Dr. Linda Goldenhar, an expert in the safety culture and climate of construction workplaces, was in Toronto recently to discuss the research that led her team to develop a workbook to help strengthen jobsite safety and an online tool that assesses a workplace’s safety climate maturity.
Goldenhar, director of research and evaluation at the Center for Construction Research and Training (formerly the Center to Protect Workers’ Rights (CPWR)) in Silver Spring, Md., gave the 2017 Alf Nachemson Memorial Lecture, titled High-hazard industries: Addressing safety culture, climate and leadership to improve outcomes, at Toronto’s Design Exchange last month. The talk was presented by the Institute for Work and Health.
Her research on safety climate and safety culture began in 2012. There seemed to be a lack of agreement on whether safety climate and safety culture were the same or different things, how best to measure those constructs and, most importantly, what can be done to improve and strengthen them, Goldenhar explained.
In 2013, 70 stakeholders were invited to attend a workshop on safety culture and climate. Goldenhar reported an agreement was reached by participants that the definition of safety culture is “the unspoken espoused safety related beliefs attitudes and values that interact with an organization’s systems, peoples and practices to establish norms about how safety is done in that organization,” and that safety climate is “the employees perception of the consistency between those espoused beliefs, attitudes and values that the company says or writes about and what is actually done out in practice out on the jobsite.”
“Workshop attendees also concluded that compared to safety culture, safety climate would likely be more amenable to change, so that’s where we’ve been focusing our efforts. Some of the products we’ve been working on help companies do that,” said Goldenhar.
Uur real primary objective was to get OSHA to incorporate it into its 30-hour (construction training) course,
— Dr. Linda Goldenhar
Center for Construction Research and Training
Stakeholders also discussed what they thought the critical leading indicators were of safety climate and how they can be measured and improved.
“Focusing on leading indicators helps us be proactive and think about ways to prevent adverse outcomes rather than being reactive after the fact, trying to fix things after we learn about things like these lagging indicators such as injuries, illnesses and workers’ comp claims,” said Goldenhar.
Attendees agreed there were eight key leading indicators of a strong and positive jobsite safety climate in construction: demonstrating management commitment; aligning and integrating safety as a value; ensuring accountability at all levels; improving supervisory leadership; empowering and involving employees; improving communication; training at all levels; and encouraging owner and client involvement.
Participants asked the CPWR to develop a practical tool they could use based on the workshop findings and in 2014 a workbook was created (updated in 2016) called Worksheets and a Rating Tool to Help You Strengthen Jobsite Safety Climate.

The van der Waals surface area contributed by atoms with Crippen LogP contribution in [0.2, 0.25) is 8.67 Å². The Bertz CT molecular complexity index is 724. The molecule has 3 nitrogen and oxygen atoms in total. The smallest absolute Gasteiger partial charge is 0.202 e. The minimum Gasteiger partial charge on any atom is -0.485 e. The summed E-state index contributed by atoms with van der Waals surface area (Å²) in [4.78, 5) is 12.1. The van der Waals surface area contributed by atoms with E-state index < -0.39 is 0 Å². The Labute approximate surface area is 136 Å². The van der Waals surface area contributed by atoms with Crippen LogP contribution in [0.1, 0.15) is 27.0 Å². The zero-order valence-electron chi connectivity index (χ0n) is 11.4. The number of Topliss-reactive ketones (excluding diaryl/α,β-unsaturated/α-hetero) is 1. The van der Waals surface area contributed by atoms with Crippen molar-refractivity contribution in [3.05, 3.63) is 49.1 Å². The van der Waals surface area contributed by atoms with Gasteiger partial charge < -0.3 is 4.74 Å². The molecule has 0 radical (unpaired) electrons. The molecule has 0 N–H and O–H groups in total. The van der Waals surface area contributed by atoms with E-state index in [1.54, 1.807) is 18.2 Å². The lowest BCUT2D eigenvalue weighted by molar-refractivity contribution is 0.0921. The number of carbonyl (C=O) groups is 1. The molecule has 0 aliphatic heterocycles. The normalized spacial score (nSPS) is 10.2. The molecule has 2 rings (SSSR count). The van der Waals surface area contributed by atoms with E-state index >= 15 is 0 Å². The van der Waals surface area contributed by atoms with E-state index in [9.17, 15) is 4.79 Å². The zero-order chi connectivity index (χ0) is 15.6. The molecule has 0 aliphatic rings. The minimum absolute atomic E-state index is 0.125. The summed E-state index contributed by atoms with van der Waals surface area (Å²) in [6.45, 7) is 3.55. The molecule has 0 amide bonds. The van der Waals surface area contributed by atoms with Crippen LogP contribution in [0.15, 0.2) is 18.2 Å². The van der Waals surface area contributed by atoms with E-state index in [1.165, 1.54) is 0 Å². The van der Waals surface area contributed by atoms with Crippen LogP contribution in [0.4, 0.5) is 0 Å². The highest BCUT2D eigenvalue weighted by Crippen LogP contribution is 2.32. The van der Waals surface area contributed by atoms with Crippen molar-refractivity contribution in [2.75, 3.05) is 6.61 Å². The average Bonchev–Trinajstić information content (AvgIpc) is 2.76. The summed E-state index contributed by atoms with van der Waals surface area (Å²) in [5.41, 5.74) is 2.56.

“A company can go through each of these rubrics, one for each of the indicators, and get a sense for where their company falls in terms of safety climate maturity on the rubric scale,” said Goldenhar, adding going the rubric route gives people a more actionable idea of what they can do to move up the scale.
Dr. Tahira Probst from Washington State University and Goldenhar then created the Safety Climate Assessment Tool (S-CAT). According to the S-CAT website, the tool gives companies and workers the opportunity to learn more about the eight leading indicators of jobsite safety climate; get a tailored report about their own jobsite safety climate maturity based on their answers; and includes ideas for strengthening each of the eight leading indicators. The report also lets individuals and companies compare their level of safety climate maturity to other construction companies.
“So far there has been 1,400 responses in the S-CAT database, with a little over half from the construction sector,” Goldenhar reported.
Most recently, Goldenhar and her team received funding to develop a training module designed to give foremen and other workers leadership skills they can use on the jobsite to improve safety climate and safety outcomes.
“We wanted the final product to be such that both large and small companies could use it, trade unions could use it and incorporate it into their ongoing foreman training. But our real primary objective was to get OSHA (the Occupational Safety and Health Administration) to incorporate it into its 30-hour (construction training) course,” explained Goldenhar.
A curriculum development team worked together to deliver a training module called the Foundations for Safety Leadership (FSL). It was formally released by the OSHA as a 30-hour elective module in January.
“I’m happy to report that lots of large and small companies have been training their foreman on FSL and a number of trade unions have incorporated it into their foreman training,” Goldenhar said.